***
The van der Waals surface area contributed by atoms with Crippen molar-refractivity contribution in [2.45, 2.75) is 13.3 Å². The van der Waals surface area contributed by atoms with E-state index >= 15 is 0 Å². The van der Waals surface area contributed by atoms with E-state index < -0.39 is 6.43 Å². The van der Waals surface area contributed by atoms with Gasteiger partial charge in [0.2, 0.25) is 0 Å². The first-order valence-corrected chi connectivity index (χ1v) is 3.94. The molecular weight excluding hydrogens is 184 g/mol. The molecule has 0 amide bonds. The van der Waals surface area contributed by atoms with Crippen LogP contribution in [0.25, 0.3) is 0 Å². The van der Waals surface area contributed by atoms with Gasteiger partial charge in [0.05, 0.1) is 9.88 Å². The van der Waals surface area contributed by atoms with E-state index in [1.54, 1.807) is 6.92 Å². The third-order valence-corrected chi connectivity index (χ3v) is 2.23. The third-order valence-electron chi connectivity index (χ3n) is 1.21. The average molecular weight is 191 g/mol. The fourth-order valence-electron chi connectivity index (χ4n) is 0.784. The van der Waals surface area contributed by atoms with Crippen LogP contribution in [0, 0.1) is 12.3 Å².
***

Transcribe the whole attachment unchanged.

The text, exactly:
The van der Waals surface area contributed by atoms with Crippen molar-refractivity contribution in [2.45, 2.75) is 13.3 Å². The van der Waals surface area contributed by atoms with E-state index >= 15 is 0 Å². The van der Waals surface area contributed by atoms with E-state index < -0.39 is 6.43 Å². The van der Waals surface area contributed by atoms with Gasteiger partial charge in [0.2, 0.25) is 0 Å². The first-order valence-corrected chi connectivity index (χ1v) is 3.94. The molecular weight excluding hydrogens is 184 g/mol. The molecule has 0 amide bonds. The van der Waals surface area contributed by atoms with Crippen LogP contribution in [0.25, 0.3) is 0 Å². The van der Waals surface area contributed by atoms with Gasteiger partial charge in [0.05, 0.1) is 9.88 Å². The van der Waals surface area contributed by atoms with E-state index in [1.54, 1.807) is 6.92 Å². The third-order valence-corrected chi connectivity index (χ3v) is 2.23. The third-order valence-electron chi connectivity index (χ3n) is 1.21. The average molecular weight is 191 g/mol. The fourth-order valence-electron chi connectivity index (χ4n) is 0.784. The van der Waals surface area contributed by atoms with Crippen LogP contribution in [0, 0.1) is 12.3 Å².